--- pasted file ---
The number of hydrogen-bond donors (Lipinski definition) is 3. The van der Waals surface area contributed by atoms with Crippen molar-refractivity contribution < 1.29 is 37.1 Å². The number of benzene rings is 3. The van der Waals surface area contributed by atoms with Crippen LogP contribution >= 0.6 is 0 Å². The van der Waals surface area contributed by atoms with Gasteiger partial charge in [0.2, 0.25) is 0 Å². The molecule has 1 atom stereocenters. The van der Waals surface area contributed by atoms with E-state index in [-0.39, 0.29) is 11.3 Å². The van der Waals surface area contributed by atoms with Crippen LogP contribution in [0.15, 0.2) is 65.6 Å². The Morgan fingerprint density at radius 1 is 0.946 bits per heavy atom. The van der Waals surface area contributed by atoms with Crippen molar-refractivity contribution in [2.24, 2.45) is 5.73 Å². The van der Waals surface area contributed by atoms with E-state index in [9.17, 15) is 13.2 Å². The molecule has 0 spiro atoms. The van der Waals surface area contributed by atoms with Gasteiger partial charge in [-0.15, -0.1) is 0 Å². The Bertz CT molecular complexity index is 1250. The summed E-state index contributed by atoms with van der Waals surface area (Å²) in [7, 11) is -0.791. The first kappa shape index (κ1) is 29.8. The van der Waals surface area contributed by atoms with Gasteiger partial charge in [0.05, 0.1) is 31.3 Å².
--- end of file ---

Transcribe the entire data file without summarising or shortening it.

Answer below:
The number of hydrogen-bond donors (Lipinski definition) is 3. The van der Waals surface area contributed by atoms with Crippen molar-refractivity contribution < 1.29 is 37.1 Å². The number of benzene rings is 3. The van der Waals surface area contributed by atoms with Crippen LogP contribution >= 0.6 is 0 Å². The van der Waals surface area contributed by atoms with Gasteiger partial charge in [0.2, 0.25) is 0 Å². The molecule has 1 atom stereocenters. The van der Waals surface area contributed by atoms with E-state index in [-0.39, 0.29) is 11.3 Å². The van der Waals surface area contributed by atoms with Crippen LogP contribution in [0.15, 0.2) is 65.6 Å². The Morgan fingerprint density at radius 1 is 0.946 bits per heavy atom. The van der Waals surface area contributed by atoms with Crippen molar-refractivity contribution in [2.24, 2.45) is 5.73 Å². The van der Waals surface area contributed by atoms with E-state index in [9.17, 15) is 13.2 Å². The molecule has 0 spiro atoms. The van der Waals surface area contributed by atoms with Gasteiger partial charge in [-0.15, -0.1) is 0 Å². The Bertz CT molecular complexity index is 1250. The summed E-state index contributed by atoms with van der Waals surface area (Å²) in [7, 11) is -0.791. The first kappa shape index (κ1) is 29.8. The van der Waals surface area contributed by atoms with Gasteiger partial charge in [0.05, 0.1) is 31.3 Å².